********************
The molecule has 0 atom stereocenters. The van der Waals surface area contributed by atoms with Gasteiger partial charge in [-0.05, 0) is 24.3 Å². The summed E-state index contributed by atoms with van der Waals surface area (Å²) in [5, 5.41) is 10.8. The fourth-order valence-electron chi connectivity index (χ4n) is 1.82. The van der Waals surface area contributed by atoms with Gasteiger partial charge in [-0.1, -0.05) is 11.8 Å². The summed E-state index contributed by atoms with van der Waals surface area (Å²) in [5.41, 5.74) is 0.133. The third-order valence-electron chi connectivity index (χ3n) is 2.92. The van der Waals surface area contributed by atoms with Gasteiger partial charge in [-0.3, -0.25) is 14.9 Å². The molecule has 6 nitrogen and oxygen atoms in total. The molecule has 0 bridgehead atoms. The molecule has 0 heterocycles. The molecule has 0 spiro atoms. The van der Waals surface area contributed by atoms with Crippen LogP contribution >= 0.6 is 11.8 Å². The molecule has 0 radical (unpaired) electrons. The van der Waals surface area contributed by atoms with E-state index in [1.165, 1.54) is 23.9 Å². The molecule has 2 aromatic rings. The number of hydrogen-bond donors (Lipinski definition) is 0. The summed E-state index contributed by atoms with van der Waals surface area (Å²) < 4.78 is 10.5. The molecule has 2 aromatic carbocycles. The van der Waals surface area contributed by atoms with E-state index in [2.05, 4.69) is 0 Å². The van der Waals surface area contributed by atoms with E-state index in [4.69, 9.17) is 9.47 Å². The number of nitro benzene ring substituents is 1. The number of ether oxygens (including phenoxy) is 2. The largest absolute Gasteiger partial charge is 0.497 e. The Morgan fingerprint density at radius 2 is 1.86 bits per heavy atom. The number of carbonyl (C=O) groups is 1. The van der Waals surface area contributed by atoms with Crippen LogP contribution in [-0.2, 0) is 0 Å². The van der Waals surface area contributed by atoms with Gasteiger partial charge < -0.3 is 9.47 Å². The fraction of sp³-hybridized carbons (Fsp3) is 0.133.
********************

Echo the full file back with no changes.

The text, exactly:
The molecule has 0 atom stereocenters. The van der Waals surface area contributed by atoms with Gasteiger partial charge in [-0.05, 0) is 24.3 Å². The summed E-state index contributed by atoms with van der Waals surface area (Å²) in [5, 5.41) is 10.8. The fourth-order valence-electron chi connectivity index (χ4n) is 1.82. The van der Waals surface area contributed by atoms with Gasteiger partial charge in [-0.1, -0.05) is 11.8 Å². The summed E-state index contributed by atoms with van der Waals surface area (Å²) in [5.41, 5.74) is 0.133. The third-order valence-electron chi connectivity index (χ3n) is 2.92. The van der Waals surface area contributed by atoms with Gasteiger partial charge in [-0.3, -0.25) is 14.9 Å². The molecule has 6 nitrogen and oxygen atoms in total. The molecule has 0 bridgehead atoms. The molecule has 0 heterocycles. The molecule has 0 spiro atoms. The van der Waals surface area contributed by atoms with Crippen LogP contribution >= 0.6 is 11.8 Å². The molecule has 0 radical (unpaired) electrons. The van der Waals surface area contributed by atoms with E-state index in [1.165, 1.54) is 23.9 Å². The molecule has 2 aromatic rings. The number of hydrogen-bond donors (Lipinski definition) is 0. The summed E-state index contributed by atoms with van der Waals surface area (Å²) < 4.78 is 10.5. The molecule has 2 aromatic carbocycles. The van der Waals surface area contributed by atoms with E-state index in [2.05, 4.69) is 0 Å². The van der Waals surface area contributed by atoms with E-state index in [4.69, 9.17) is 9.47 Å². The number of nitro benzene ring substituents is 1. The number of ether oxygens (including phenoxy) is 2. The largest absolute Gasteiger partial charge is 0.497 e. The Morgan fingerprint density at radius 2 is 1.86 bits per heavy atom. The number of carbonyl (C=O) groups is 1. The van der Waals surface area contributed by atoms with Crippen LogP contribution in [-0.2, 0) is 0 Å². The van der Waals surface area contributed by atoms with Gasteiger partial charge < -0.3 is 9.47 Å². The fraction of sp³-hybridized carbons (Fsp3) is 0.133.